Money: Fear of Finance

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The Independent Online
A cynic might say the Western world will only have itself to blame if Gennady Zyuganov wins the Russian presidential election and tries to reimpose a framework of state control on the Russian economy.

The West has largely watched while the old Soviet system of planned production and distribution has collapsed, creating massive unemployment and runaway inflation, while living standards for most of the population have plunged to Third World levels and below.

Only a tiny proportion of the population, most of them speculators and criminals, are better off than they were a decade ago. Russia has also been isolated diplomatically while its former satellites in eastern Europe have been encouraged to move under the military wing of Nato and the economic umbrella of the European Community.

If Mr Zyuganov wins, and he might well do so, he is unlikely to pose as a kind of cuddly Social Democrat, like the reformed Communists who have already returned to power and influence in Poland, Hungary and the Czech Republic in the wake of disappointment with the progress of economic reform.

Neither can he expect much sympathy and help from the Group of Seven or the IMF and World Bank, who have been heavily backing Boris Yeltsin's campaign for re-election by feeding in financial aid to help reduce the Russian government's public deficit, hold down inflation and reflate the banking system.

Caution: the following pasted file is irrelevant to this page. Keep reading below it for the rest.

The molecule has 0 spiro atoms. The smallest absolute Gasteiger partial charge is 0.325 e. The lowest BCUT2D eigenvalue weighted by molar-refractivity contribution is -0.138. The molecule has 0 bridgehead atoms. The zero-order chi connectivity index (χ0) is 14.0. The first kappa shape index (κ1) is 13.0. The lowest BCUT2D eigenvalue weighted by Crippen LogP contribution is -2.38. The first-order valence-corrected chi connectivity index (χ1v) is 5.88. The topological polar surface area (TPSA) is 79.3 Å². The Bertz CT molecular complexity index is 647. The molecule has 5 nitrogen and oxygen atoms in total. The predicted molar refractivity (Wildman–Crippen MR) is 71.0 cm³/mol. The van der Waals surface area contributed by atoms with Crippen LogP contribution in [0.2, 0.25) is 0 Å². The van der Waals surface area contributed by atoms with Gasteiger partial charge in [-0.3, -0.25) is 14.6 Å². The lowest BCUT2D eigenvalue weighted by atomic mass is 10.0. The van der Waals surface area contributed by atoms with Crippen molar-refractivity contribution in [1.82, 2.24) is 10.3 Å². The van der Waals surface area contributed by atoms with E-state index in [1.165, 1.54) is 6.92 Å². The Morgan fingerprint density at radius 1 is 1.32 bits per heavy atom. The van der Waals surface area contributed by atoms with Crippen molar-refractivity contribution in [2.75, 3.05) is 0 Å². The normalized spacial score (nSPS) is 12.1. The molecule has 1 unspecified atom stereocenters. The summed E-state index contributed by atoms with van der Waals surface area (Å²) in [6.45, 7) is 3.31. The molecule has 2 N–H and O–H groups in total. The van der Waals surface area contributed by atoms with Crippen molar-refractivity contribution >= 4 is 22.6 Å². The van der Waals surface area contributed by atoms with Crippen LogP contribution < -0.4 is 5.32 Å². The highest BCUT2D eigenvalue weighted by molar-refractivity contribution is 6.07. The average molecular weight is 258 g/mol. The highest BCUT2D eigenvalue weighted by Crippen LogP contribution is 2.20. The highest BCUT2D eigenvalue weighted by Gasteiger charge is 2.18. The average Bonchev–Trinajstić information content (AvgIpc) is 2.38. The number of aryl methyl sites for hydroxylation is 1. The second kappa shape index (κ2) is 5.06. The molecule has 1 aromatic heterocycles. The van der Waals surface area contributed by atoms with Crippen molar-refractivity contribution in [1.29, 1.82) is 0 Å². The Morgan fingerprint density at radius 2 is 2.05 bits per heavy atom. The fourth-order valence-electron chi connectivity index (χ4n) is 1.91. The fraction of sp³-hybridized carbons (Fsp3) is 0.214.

Clearly something strange is going on in Russia at the moment, at a time when short-term rouble bills issued by the Russian government are yielding 130 per cent while inflation is only 2 per cent a month.

The withdrawal of this aid if Mr Zyuganov wins will aggravate the crisis for Russia, encourage Mr Zyuganov to reimpose controls and add to the turmoil which a change of government is bound to create in the ranks of the apparatchiks who now control the Kremlin. That could, in turn, provoke a military coup, something the world has been spared since the downfall of the Soviet system.

In the circumstances those Western investors who have invested in Russia since the downfall of the Communists will be shaking in their shoes. But hope springs eternal, and Foreign & Colonial, arguably London's leading experts on investment opportunities in emerging markets, have an investment vehicle, Rusco, ready to launch at a moment's notice if the outcome of the election is favourable and president Yeltsin wins the run-off next month.

It will invest mainly in second-line companies, especially those known to its Indian-based partner, the Sun Group, which has 40 years experience of doing business in Russia.

F&C is not exactly touting for small investor business. The minimum subscription will be $25,000, it will only trade the shares weekly and 20 days' notice is required for selling orders to reflect the illiquidity of the Russian stock market. Redemptions will also be limited to 5 per cent of the fund.

However, the fund manager, Scott Delman, expects a feeding frenzy if Yeltsin wins and some of the Russian bulls are talking of a 500 per cent profit in the next two years. In particular, funds which have made money in Poland and Hungary are expected to switch to Russia in the hope of making a killing.

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